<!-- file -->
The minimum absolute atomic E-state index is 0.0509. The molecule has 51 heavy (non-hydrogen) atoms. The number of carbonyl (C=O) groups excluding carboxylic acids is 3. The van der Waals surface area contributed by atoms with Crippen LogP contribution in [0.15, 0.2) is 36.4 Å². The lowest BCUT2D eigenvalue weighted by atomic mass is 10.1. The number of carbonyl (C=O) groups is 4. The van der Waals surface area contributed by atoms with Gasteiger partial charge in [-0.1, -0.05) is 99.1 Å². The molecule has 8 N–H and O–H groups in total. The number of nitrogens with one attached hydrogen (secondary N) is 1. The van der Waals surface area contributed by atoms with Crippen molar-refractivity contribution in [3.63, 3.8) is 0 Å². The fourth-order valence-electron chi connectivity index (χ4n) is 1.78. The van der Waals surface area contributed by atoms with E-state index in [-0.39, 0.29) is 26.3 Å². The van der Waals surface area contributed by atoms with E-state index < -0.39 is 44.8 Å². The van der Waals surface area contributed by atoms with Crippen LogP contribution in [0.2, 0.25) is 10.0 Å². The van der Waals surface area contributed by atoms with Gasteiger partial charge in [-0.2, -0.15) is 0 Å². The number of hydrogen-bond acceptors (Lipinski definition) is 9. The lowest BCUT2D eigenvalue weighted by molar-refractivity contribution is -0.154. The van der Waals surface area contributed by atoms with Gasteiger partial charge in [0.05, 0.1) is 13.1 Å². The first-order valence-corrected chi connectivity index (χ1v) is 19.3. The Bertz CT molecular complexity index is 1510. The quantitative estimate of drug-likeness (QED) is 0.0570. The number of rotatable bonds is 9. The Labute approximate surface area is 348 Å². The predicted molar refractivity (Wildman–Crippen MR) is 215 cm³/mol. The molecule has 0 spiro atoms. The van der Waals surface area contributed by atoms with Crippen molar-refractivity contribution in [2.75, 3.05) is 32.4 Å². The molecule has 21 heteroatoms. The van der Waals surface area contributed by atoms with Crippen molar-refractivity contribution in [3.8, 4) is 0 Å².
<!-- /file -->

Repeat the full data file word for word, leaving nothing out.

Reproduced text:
The minimum absolute atomic E-state index is 0.0509. The molecule has 51 heavy (non-hydrogen) atoms. The number of carbonyl (C=O) groups excluding carboxylic acids is 3. The van der Waals surface area contributed by atoms with Crippen LogP contribution in [0.15, 0.2) is 36.4 Å². The lowest BCUT2D eigenvalue weighted by atomic mass is 10.1. The number of carbonyl (C=O) groups is 4. The van der Waals surface area contributed by atoms with Gasteiger partial charge in [-0.1, -0.05) is 99.1 Å². The molecule has 8 N–H and O–H groups in total. The number of nitrogens with one attached hydrogen (secondary N) is 1. The van der Waals surface area contributed by atoms with Crippen molar-refractivity contribution in [3.63, 3.8) is 0 Å². The fourth-order valence-electron chi connectivity index (χ4n) is 1.78. The van der Waals surface area contributed by atoms with E-state index in [-0.39, 0.29) is 26.3 Å². The van der Waals surface area contributed by atoms with E-state index < -0.39 is 44.8 Å². The van der Waals surface area contributed by atoms with Crippen LogP contribution in [0.2, 0.25) is 10.0 Å². The van der Waals surface area contributed by atoms with Gasteiger partial charge in [-0.2, -0.15) is 0 Å². The number of hydrogen-bond acceptors (Lipinski definition) is 9. The lowest BCUT2D eigenvalue weighted by molar-refractivity contribution is -0.154. The van der Waals surface area contributed by atoms with Gasteiger partial charge in [0.05, 0.1) is 13.1 Å². The first-order valence-corrected chi connectivity index (χ1v) is 19.3. The Bertz CT molecular complexity index is 1510. The quantitative estimate of drug-likeness (QED) is 0.0570. The number of rotatable bonds is 9. The Labute approximate surface area is 348 Å². The predicted molar refractivity (Wildman–Crippen MR) is 215 cm³/mol. The molecule has 0 spiro atoms. The van der Waals surface area contributed by atoms with Crippen molar-refractivity contribution in [2.75, 3.05) is 32.4 Å². The molecule has 21 heteroatoms. The van der Waals surface area contributed by atoms with Crippen molar-refractivity contribution in [3.8, 4) is 0 Å².